The first leg of the three-day journey was a seven-hour boat ride from
the southern region of Mindanao to the island of Cebu. From there they
would travel to the island of Corregidor and then make a shorter ride to
their ultimate destination of Naval Base Subic Bay, located near the city of
Olongapo in the region of Zambales.
After a day of travel, the men stopped in Cebu to rest for the night. Early
the next morning they set out for Corregidor. On the way, they observed Fort
Drum, known as the Concrete Battleship. During World War II, Fort Drum
was used as the primary defense of Manila Bay.
Until I found out we were going to Corregidor, I had never heard of
it, said Hospital Corpsman 1st Class (FMF) Faron Uebelacker, SBT-12s
independent duty corpsman. After looking it up, I read that there was an
island there that was made of concrete and supposed to look like a ship, but
when we came around and saw it, I had no idea that it was going to be that
big or be that intact. I could see why back then, people would be afraid to
come through there.
The two boats circled Fort Drum several times to get a good look at the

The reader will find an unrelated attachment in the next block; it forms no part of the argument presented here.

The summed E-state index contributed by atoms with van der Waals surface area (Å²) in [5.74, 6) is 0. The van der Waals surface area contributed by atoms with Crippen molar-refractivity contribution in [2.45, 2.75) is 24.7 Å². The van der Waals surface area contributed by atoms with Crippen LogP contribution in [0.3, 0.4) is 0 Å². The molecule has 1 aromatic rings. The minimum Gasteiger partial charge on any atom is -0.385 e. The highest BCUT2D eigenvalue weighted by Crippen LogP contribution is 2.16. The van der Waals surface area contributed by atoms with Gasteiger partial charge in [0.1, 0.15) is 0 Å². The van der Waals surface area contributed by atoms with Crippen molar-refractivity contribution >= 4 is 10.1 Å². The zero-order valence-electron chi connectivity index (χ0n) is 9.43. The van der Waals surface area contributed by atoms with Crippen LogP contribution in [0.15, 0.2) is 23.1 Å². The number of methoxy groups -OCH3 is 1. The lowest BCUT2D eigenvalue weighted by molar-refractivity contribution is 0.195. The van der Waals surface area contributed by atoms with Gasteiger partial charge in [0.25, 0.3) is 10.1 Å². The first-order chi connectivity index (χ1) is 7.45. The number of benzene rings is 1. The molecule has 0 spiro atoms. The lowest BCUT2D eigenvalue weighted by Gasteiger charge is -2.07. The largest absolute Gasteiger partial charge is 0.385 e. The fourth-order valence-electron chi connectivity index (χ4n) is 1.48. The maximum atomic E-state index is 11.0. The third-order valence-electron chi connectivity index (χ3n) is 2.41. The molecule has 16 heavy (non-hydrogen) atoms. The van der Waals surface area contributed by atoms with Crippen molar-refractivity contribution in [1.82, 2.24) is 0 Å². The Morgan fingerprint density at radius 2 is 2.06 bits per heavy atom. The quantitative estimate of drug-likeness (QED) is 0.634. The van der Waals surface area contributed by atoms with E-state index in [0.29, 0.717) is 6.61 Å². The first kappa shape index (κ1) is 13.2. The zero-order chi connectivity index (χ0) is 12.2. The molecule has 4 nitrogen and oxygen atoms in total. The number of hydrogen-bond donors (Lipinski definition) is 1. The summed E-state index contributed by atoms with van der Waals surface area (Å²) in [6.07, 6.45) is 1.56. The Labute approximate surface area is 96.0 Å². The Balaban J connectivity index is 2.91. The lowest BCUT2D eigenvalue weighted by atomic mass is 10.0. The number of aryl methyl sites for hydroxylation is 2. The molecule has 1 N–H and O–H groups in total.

giant spectacle and then docked in Corregidor to spend the night after 10
hours of transit. There, they spent the night in a hotel that locals believe is
haunted and toured the historical sites on the island.
We toured the entire island learning of battles from the past, seeing the
remains of what once were completed structures and learned how the PT
Boats from World War II played an important part in the War in the Pacific,
said Chief Mass Communication Specialist Casey Dillow.
The tunnels were really big and to live in them, like they did for a year at
a time, is unheard of, said Uebelacker. What was most interesting to me
was to see some of the old batteries and guns. They were put there in the
late 30s, to early 40s and some of them weigh 12 to 16 tons. I have no idea
how they got some of these in some of the places they put them.
The whole purpose of the trip was to link the new SWCC to their
heritage, said Albelo. Its one thing to study history, but to actually walk the
walk and actually walk the tunnels and see McArthurs headquarters and
hospital are two different things.
The next morning, members from SBT-12 and members of the Philippine
Naval Special Operations Group met up at the Pacific War Museum for a
short ceremony. As a parting gesture of respect, the two forces hoisted flags
simultaneously, lowered them and exchanged them.
Shortly after the MK Vs were set to get underway, the crews leadership
gathered at the same place MacArthur stood nearly 70 years earlier, and in
good humor, recited his famous words, I shall return.
Two and a half hours later, the MK Vs and their crews arrived at Naval